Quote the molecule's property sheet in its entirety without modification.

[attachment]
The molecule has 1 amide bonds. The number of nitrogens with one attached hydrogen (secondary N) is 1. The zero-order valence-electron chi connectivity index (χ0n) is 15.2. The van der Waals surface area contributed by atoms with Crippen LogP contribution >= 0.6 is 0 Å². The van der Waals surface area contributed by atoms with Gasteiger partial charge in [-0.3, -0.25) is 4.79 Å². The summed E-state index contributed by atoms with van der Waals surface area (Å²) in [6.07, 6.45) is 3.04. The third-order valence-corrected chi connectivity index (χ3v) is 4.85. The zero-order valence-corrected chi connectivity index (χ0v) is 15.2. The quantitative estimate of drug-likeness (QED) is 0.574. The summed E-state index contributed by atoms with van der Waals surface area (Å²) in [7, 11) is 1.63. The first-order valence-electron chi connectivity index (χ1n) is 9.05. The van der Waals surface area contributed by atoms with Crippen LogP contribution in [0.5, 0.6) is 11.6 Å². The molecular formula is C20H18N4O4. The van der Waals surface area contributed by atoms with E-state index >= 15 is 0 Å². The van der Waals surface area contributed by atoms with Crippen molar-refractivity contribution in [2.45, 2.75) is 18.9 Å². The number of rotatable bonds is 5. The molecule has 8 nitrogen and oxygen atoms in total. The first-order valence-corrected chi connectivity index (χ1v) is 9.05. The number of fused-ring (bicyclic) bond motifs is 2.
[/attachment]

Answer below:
The molecule has 1 amide bonds. The number of nitrogens with one attached hydrogen (secondary N) is 1. The zero-order valence-electron chi connectivity index (χ0n) is 15.2. The van der Waals surface area contributed by atoms with Crippen LogP contribution >= 0.6 is 0 Å². The van der Waals surface area contributed by atoms with Gasteiger partial charge in [-0.3, -0.25) is 4.79 Å². The summed E-state index contributed by atoms with van der Waals surface area (Å²) in [6.07, 6.45) is 3.04. The third-order valence-corrected chi connectivity index (χ3v) is 4.85. The zero-order valence-corrected chi connectivity index (χ0v) is 15.2. The quantitative estimate of drug-likeness (QED) is 0.574. The summed E-state index contributed by atoms with van der Waals surface area (Å²) in [7, 11) is 1.63. The first-order valence-electron chi connectivity index (χ1n) is 9.05. The van der Waals surface area contributed by atoms with Crippen LogP contribution in [0.5, 0.6) is 11.6 Å². The molecular formula is C20H18N4O4. The van der Waals surface area contributed by atoms with E-state index >= 15 is 0 Å². The van der Waals surface area contributed by atoms with Crippen molar-refractivity contribution in [2.45, 2.75) is 18.9 Å². The number of rotatable bonds is 5. The molecule has 8 nitrogen and oxygen atoms in total. The first-order valence-corrected chi connectivity index (χ1v) is 9.05. The number of fused-ring (bicyclic) bond motifs is 2.